This spring on Earth Day, Wild Oats began collecting ten cents from customers for paper grocery bags. Preliminary calculations suggest that in the first two months, you’ve helped the co-op cut its paper bag use in half. Good work everybody!
In case you’re wondering, a solid majority of customers (about six of every seven) now either brings a reusable bag, snags a box from the back of the store, or juggles their purchases the short walk to the café or the parking lot.
Still, we all forget our bags from time to time or just aren’t in the habit yet of carrying a bag into the store, and those dimes add up. We’ve collected over $500 so far, which we’ll be donating to a community organization designated by you, the co-op’s owners. Stay tuned for more information in the coming days.
The co-op’s move to charge for paper bags comes a few years after Williamstown residents voted to institute a similar fee town-wide, along with a ban on single-use plastic shopping bags and polystyrene packaging. (The state Attorney General later disallowed the paper bag charge for technical reasons, while the ban on plastics survived.)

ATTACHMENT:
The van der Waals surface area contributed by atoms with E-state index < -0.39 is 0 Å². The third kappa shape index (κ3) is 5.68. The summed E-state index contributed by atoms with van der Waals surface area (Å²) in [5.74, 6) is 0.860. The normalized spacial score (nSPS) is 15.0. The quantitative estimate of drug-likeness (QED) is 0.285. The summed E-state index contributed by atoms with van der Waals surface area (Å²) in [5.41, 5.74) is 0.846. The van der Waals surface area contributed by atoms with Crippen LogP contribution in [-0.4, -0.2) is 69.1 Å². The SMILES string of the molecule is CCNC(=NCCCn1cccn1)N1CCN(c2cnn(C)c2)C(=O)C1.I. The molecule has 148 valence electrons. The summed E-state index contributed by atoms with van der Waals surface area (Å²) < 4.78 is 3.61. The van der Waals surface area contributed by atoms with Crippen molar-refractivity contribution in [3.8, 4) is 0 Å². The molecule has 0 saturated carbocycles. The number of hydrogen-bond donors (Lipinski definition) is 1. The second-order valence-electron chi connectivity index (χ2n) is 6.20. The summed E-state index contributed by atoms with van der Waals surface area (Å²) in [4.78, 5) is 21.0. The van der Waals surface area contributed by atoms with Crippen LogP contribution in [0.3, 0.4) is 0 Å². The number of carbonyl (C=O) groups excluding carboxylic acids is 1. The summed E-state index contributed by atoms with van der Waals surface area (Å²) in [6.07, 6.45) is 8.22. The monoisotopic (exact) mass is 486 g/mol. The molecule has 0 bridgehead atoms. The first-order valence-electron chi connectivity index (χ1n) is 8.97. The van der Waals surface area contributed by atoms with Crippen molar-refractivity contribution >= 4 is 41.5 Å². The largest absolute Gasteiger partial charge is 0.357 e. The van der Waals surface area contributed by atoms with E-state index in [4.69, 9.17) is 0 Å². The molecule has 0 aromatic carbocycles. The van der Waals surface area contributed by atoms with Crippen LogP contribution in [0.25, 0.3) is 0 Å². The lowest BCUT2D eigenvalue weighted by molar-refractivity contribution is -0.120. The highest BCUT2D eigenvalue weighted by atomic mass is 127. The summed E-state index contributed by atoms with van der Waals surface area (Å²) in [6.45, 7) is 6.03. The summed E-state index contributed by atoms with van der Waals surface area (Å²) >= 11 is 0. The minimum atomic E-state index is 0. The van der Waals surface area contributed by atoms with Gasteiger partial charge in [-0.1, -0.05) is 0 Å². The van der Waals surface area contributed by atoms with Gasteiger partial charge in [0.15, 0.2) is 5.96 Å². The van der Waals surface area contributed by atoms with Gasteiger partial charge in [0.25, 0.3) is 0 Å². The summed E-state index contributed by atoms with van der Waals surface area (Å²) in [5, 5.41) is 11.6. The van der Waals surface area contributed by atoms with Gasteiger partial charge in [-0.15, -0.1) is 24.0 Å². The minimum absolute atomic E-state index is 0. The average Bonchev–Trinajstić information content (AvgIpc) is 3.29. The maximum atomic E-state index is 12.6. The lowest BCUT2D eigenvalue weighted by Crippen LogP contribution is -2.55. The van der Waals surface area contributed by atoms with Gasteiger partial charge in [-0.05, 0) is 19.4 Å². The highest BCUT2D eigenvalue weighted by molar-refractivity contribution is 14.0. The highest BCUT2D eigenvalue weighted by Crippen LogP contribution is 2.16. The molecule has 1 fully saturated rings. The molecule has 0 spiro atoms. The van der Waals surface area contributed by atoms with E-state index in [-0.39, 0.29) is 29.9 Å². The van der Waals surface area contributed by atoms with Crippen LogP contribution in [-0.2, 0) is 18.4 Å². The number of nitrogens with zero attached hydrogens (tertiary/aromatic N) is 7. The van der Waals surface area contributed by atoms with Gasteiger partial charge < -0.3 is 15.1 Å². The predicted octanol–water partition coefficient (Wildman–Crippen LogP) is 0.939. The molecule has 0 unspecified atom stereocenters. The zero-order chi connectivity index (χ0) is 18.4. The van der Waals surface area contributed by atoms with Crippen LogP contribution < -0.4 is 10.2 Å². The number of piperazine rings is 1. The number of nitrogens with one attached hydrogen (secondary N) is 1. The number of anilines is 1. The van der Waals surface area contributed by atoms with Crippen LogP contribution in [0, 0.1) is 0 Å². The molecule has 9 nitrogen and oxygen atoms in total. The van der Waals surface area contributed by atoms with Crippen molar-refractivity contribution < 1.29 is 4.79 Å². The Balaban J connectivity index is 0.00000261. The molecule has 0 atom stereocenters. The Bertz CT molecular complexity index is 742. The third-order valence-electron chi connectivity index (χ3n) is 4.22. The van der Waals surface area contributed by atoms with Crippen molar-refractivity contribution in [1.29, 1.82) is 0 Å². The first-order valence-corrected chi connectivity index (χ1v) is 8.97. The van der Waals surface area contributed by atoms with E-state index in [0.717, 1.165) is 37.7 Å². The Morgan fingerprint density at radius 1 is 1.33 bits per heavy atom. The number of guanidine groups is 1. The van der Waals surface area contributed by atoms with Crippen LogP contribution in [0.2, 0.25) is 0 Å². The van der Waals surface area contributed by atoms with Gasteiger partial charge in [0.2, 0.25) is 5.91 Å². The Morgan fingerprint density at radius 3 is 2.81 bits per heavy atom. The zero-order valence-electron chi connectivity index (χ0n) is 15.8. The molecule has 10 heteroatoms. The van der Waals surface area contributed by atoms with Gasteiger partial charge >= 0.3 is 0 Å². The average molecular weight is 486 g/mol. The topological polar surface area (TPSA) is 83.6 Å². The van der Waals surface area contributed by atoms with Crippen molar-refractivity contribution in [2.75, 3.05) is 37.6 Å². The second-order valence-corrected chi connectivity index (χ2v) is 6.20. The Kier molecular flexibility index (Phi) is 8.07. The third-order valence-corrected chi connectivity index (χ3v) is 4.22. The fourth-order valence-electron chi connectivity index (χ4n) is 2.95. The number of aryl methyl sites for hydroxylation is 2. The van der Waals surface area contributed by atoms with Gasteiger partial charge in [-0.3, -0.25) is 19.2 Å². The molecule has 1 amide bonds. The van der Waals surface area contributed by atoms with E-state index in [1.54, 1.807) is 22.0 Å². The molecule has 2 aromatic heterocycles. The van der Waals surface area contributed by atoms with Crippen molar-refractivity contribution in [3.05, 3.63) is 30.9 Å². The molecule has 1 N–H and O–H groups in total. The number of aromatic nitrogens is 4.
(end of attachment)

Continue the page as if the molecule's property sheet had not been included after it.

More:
Concerns about the environmental impact of plastics have resulted in similar ordinances in a growing number of communities across Massachusetts and neighboring states. This spring both New York and Vermont took the next step and enacted statewide bans. In addition to banning the plastic bags and polystyrene containers, Vermont now limits restaurants from dispensing plastic straws—another step Wild Oats took voluntarily this past year.
In fact, I’m pleased to say that Vermont’s law is considered the most comprehensive in the country. As a member of the state legislature, I not only had the chance to cast a vote for the environment, but was able to offer a first-hand perspective of the operational considerations and the impact on customers. I also had a front-row seat to the efforts of environmental advocates and other activists, including students, who worked hard—just as they did here in Williamtown—to effect positive change.
Not surprisingly, the plastics industry lobbied against the measure. But the retail trade association supported it, preferring a uniform set of standards across the state rather than individual laws enacted town by town. In the end, the bill had strong support in both houses and the governor signed it. Let’s aim for the same in Massachusetts!